As of the beginning of the 20th century, cake and pastry bakeries took the market over as they began to offer a bigger assortment due to a mass production of sugar because of the easier and quicker production options. Gingerbread shops were slowly changing into cake and pastry shops that ultimately lead to gingerbread production completely disappearing, aside from people still making it in their homes for the holiday season. Today, new gingerbread masters have been trying to renew this tradition and bring it back to life. Czech gingerbread masters from Vsetin also made amazing gingerbread gifts for the Prince of United Kingdom William and his wife Kate for their wedding, and also made some for the birth of their new baby, little Prince George.
The Gift Giving and Décor of Gingerbread
Across the seas in America, the majority of people aren’t sure as to what can be done with gingerbread. Although Bohemian Gingerbread is a delicious cookie that can be enjoyed as a treat, the main purpose of them is to bring beauty to your home. Areas such as Czech Republic, Germany and Austria use gingerbread mainly for decoration purposes. Some say that Bohemian Gingerbread is too pretty to eat, but it is an incredible alternative of greeting cards with little notes “I love you”, “I miss you” or “Thank you” on gingerbread hearts and “Merry Christmas” on Holiday motifs like bells, angels or snowflakes. In addition, notes such as “Happy Birthday”, “Happy anniversary” or the name of the baby with the date of the birthday can also be used on gingerbread. Due to the tradition that a groom and bride must thank their partner’s parents, heart shaped gingerbread is an elegant way of doing so. Small hearts are very popular throughout wedding decor or wedding favors, and gingerbread can also be used as wedding cake toppers in the shape of letters (initials of bride and groom), numbers, hearts, slippers, swans and rings, and can also be used as centre pieces, candle holders and boxes in various shapes such as, hearts, rectangles and octagons. In addition, those can all be filled with more gingerbread pieces such as hearts, birds, butterflies, stars etc.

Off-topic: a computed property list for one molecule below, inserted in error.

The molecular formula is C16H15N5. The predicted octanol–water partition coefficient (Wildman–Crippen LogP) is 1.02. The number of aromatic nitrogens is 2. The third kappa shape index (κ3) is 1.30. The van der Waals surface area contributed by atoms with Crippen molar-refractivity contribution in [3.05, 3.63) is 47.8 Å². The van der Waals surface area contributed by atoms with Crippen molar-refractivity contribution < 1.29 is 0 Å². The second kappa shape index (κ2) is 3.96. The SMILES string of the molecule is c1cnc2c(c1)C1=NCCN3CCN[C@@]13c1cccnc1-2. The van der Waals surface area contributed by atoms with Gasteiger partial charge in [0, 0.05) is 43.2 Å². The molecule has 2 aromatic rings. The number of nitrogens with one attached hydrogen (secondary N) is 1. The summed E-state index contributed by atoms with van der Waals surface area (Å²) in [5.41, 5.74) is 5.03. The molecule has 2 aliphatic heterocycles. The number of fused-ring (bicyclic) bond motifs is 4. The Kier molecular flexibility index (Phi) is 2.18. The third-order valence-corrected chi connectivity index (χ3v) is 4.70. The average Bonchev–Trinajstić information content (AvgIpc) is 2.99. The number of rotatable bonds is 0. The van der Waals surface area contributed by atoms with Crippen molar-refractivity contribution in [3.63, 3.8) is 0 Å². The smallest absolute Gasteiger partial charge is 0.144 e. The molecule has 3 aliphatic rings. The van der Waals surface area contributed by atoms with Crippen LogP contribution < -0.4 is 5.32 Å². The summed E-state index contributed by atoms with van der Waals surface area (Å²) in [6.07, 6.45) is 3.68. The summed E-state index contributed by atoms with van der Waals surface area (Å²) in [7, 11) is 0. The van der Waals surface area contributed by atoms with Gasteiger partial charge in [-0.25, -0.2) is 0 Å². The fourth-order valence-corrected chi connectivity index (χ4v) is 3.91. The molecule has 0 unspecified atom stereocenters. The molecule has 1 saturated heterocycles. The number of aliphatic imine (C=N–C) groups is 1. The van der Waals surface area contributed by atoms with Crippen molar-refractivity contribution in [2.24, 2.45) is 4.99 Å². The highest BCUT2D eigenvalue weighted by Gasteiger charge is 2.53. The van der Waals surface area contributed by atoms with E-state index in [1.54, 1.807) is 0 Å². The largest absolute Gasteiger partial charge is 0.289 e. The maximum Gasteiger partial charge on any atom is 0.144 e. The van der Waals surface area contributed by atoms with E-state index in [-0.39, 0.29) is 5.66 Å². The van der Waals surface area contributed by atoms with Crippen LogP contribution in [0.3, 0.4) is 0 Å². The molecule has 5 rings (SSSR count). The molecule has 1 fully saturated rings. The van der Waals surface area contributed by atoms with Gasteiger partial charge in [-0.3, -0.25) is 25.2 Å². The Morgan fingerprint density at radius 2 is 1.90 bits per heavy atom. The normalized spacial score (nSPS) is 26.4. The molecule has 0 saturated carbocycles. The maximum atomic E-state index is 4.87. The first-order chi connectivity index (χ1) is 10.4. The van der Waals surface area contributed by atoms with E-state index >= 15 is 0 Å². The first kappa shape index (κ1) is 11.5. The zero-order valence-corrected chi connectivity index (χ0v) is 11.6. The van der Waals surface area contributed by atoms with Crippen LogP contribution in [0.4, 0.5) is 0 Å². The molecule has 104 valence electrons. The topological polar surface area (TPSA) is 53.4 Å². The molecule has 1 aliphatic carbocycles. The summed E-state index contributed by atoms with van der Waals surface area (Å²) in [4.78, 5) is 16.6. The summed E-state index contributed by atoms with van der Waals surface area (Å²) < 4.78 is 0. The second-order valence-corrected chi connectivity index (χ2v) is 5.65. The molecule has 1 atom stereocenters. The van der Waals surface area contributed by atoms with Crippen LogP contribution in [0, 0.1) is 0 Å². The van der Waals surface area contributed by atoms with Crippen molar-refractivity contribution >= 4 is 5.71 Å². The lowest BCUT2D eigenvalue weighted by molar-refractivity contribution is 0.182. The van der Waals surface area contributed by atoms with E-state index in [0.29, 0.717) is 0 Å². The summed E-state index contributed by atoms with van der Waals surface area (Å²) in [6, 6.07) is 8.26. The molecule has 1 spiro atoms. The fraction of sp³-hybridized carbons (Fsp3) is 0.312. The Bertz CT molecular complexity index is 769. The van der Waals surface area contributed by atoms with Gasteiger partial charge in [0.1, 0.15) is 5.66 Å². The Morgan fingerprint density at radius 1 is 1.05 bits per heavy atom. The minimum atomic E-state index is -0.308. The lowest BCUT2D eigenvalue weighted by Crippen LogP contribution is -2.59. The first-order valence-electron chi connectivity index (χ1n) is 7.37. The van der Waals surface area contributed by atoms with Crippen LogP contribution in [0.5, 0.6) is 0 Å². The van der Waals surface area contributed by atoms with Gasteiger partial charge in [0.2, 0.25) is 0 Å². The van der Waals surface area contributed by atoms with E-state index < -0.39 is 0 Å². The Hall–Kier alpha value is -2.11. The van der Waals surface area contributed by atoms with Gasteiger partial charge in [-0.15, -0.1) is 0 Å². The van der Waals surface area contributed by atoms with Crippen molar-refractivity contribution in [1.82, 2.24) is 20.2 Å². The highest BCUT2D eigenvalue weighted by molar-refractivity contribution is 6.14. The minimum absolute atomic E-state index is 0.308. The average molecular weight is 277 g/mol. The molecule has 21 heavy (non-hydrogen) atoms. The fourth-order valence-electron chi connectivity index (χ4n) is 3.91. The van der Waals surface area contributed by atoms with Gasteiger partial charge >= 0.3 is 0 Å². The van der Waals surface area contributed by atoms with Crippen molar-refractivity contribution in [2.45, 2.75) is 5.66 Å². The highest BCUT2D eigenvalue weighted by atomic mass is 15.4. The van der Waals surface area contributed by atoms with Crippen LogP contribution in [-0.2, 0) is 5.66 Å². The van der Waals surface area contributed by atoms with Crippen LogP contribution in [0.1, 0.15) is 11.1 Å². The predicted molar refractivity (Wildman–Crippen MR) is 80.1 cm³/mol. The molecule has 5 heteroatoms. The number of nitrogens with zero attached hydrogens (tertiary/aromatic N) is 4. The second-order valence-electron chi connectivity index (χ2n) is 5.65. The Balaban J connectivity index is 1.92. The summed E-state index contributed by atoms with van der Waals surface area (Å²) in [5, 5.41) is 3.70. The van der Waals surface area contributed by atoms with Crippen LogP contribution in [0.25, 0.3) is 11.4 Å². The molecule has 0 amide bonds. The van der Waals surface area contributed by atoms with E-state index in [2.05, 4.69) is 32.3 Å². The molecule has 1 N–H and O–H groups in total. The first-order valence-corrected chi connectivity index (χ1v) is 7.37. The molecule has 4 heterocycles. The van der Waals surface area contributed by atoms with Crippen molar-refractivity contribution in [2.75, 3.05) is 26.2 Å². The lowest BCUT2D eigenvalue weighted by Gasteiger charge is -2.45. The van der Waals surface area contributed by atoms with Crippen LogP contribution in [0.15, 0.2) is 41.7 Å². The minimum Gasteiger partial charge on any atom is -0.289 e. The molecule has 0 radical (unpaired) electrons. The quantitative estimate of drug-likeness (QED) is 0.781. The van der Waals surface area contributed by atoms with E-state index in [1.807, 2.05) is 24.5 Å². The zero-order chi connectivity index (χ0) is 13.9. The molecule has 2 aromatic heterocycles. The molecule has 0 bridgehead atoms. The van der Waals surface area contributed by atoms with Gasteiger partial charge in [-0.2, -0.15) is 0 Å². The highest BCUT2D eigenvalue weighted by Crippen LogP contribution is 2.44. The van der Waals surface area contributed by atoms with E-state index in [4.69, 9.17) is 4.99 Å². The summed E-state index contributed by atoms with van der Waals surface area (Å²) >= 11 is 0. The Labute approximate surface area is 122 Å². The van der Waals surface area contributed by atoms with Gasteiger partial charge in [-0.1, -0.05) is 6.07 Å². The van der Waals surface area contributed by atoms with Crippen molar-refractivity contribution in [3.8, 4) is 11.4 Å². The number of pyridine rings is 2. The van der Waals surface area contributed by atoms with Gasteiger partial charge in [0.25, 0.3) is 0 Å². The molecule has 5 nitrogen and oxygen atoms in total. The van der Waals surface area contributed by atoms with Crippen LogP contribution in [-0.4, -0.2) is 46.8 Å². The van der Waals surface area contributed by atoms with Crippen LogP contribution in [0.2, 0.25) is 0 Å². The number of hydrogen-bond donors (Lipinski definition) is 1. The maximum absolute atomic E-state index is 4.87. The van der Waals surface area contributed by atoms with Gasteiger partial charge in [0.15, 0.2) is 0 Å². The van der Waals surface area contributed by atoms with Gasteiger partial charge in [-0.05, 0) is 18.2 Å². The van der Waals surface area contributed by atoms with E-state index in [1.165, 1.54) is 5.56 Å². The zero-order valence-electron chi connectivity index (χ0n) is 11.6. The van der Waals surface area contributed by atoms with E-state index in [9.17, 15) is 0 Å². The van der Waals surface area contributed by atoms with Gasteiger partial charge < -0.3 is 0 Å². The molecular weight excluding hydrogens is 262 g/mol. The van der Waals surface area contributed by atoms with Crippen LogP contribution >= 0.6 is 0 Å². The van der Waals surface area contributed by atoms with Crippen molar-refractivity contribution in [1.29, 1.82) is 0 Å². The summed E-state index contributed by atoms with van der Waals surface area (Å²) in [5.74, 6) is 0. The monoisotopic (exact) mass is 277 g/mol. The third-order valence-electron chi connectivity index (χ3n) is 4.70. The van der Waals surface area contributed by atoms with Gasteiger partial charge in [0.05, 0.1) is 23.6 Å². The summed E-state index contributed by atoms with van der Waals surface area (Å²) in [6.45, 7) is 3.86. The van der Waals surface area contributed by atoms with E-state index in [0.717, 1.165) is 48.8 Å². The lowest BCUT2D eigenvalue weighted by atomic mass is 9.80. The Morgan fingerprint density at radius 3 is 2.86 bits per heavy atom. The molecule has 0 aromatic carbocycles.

As mentioned previously, gingerbread has always been popular during the holiday season and can make an incredible Christmas tree decoration. Back in the past, people from villages made their own decorations as they didn’t have money to buy glass balls and bells that are often used today. Therefore, they baked and decorated gingerbread stars, rocking horses, bells, birds or all kinds of other shapes for them to be hung on the trees, in their windows or on their walls. As the holiday days were coming to an end, the gingerbread pieces would slowly disappear as children often ate them. When the Easter season rolled around, gingerbread eggs were made, and come Mother’s Day, big hearts were baked, decorated and given to love ones or set on a table as a decoration. Boys would often use large gingerbread hearts to show the love that they have for their girlfriends.
Since the dough of gingerbread is non-perishable, it can last for decades. A customer from Germany mentioned that her great-grandmother had a gingerbread wedding cake topper that was passed down to her. This customer’ great-grandmother just celebrated her own 75th wedding anniversary, which is an excellent example of how long gingerbread can last for.
Traditional Bohemian gingerbread with a lacy pattern is unique and this kind of art cannot be found anywhere else. The decoration is very artistic and intricate so it makes a great gift for any occasion. AKK emphasises this unique piece of incredible decor. Although Bohemian Gingerbread was only served in the richest neighborhoods and to the richest people, and was seen as something very special in the 15th century, this has thankfully changed. AKK Unique Gifts offers endless masterpieces of Gingerbread decor for you to enjoy, and at an affordable price.